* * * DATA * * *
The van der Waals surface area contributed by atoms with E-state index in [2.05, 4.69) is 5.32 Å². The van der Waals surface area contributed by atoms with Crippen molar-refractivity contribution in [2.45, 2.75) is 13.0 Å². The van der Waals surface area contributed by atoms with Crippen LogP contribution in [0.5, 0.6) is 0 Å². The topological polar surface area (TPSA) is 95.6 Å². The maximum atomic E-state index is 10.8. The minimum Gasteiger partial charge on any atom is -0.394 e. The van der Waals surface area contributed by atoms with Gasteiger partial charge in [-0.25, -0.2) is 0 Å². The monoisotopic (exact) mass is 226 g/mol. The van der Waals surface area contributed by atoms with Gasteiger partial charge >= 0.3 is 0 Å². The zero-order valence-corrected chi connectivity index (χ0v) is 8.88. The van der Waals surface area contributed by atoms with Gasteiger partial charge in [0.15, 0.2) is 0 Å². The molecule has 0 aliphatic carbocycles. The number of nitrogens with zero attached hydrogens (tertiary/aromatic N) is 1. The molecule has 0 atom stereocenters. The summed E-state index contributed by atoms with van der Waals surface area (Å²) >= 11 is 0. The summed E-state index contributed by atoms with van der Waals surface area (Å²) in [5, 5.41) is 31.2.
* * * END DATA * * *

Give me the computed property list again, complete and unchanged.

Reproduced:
The van der Waals surface area contributed by atoms with E-state index in [2.05, 4.69) is 5.32 Å². The van der Waals surface area contributed by atoms with Crippen molar-refractivity contribution in [2.45, 2.75) is 13.0 Å². The van der Waals surface area contributed by atoms with Crippen LogP contribution in [0.5, 0.6) is 0 Å². The topological polar surface area (TPSA) is 95.6 Å². The maximum atomic E-state index is 10.8. The minimum Gasteiger partial charge on any atom is -0.394 e. The van der Waals surface area contributed by atoms with Gasteiger partial charge in [-0.25, -0.2) is 0 Å². The monoisotopic (exact) mass is 226 g/mol. The van der Waals surface area contributed by atoms with Gasteiger partial charge >= 0.3 is 0 Å². The zero-order valence-corrected chi connectivity index (χ0v) is 8.88. The van der Waals surface area contributed by atoms with Gasteiger partial charge in [0.15, 0.2) is 0 Å². The molecule has 0 aliphatic carbocycles. The number of nitrogens with zero attached hydrogens (tertiary/aromatic N) is 1. The molecule has 0 atom stereocenters. The summed E-state index contributed by atoms with van der Waals surface area (Å²) >= 11 is 0. The summed E-state index contributed by atoms with van der Waals surface area (Å²) in [5, 5.41) is 31.2.